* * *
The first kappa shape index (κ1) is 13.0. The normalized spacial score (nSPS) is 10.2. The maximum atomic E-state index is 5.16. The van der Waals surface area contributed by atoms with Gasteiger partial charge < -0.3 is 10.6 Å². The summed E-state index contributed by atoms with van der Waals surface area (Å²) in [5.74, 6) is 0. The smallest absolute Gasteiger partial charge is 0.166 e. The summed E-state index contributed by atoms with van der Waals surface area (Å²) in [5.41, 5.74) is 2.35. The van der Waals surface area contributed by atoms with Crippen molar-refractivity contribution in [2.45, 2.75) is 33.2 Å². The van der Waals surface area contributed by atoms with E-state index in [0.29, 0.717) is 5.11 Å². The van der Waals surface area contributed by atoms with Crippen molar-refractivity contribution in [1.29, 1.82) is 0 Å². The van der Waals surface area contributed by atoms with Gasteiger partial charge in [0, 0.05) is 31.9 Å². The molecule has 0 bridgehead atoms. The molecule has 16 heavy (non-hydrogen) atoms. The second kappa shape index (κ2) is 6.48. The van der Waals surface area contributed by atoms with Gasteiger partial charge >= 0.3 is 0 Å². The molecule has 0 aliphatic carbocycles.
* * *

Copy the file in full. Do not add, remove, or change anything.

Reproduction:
The first kappa shape index (κ1) is 13.0. The normalized spacial score (nSPS) is 10.2. The maximum atomic E-state index is 5.16. The van der Waals surface area contributed by atoms with Gasteiger partial charge < -0.3 is 10.6 Å². The summed E-state index contributed by atoms with van der Waals surface area (Å²) in [5.74, 6) is 0. The smallest absolute Gasteiger partial charge is 0.166 e. The summed E-state index contributed by atoms with van der Waals surface area (Å²) in [5.41, 5.74) is 2.35. The van der Waals surface area contributed by atoms with Crippen molar-refractivity contribution in [2.45, 2.75) is 33.2 Å². The van der Waals surface area contributed by atoms with E-state index in [0.29, 0.717) is 5.11 Å². The van der Waals surface area contributed by atoms with Crippen molar-refractivity contribution in [1.29, 1.82) is 0 Å². The van der Waals surface area contributed by atoms with Gasteiger partial charge in [0, 0.05) is 31.9 Å². The molecule has 0 bridgehead atoms. The molecule has 16 heavy (non-hydrogen) atoms. The second kappa shape index (κ2) is 6.48. The van der Waals surface area contributed by atoms with Gasteiger partial charge >= 0.3 is 0 Å². The molecule has 0 aliphatic carbocycles.